Reflectance of metals at low frequencies

  • #1
When calculating the dielectric constant of metals using the Drude model, in the low frequency regime (infrared and beyond) one gets an approximately pure imaginary value:
$$\epsilon(\omega) \approx i\frac{4\pi n e^2\tau}{m_e\omega}$$
which gives an absorption coefficient:
$$\alpha(\omega) \approx \frac{\omega}{c}\sqrt{\frac{8\pi ne^2\tau}{m_e\omega}}$$
When looking at graphs of actual reflectivities of metals in the infrared, the reflectance is almost 100%. From this result however, I first thought that most of the incident light would be absorbed rather than reflected. Is there a physical reason for this difference, or is this a shortcoming of the Drude model?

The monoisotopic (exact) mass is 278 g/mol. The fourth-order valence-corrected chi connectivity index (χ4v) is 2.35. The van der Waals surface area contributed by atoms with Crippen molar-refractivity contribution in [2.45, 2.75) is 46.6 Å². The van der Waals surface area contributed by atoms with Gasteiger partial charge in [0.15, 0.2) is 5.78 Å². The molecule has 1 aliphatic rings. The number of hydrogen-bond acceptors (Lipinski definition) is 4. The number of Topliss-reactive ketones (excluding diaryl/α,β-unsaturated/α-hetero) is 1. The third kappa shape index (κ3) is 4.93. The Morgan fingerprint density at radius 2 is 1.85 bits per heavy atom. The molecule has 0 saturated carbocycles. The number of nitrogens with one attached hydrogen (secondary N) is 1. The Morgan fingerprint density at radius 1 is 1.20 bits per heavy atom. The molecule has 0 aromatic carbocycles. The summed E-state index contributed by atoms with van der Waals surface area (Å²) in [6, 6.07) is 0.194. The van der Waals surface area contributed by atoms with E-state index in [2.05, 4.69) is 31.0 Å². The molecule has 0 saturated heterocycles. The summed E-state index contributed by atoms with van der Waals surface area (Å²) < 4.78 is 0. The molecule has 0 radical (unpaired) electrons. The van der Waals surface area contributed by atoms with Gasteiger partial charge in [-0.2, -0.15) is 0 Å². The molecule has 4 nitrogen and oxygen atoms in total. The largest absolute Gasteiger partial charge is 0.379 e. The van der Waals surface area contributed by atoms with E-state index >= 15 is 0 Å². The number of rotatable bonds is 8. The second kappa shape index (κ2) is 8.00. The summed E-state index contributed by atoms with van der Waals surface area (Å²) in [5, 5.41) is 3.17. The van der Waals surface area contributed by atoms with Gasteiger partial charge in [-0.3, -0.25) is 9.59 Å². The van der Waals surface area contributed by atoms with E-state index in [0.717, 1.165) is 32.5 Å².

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  • #2
Charles Link
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The reflectivity ## R ## at normal incidence is given by ## R=|(n-1)|^2/|(n+1)|^2 ##. When ## n ## is large and/or has a large imagninary part, the calculated ## R ## is very nearly 1.0. (The index ## n ## can be computed from ## \epsilon ## : ## n=\sqrt{\epsilon} ## ). Whatever gets inside the metal does not propagate very far, but very little gets inside. Most of it gets reflected.
 
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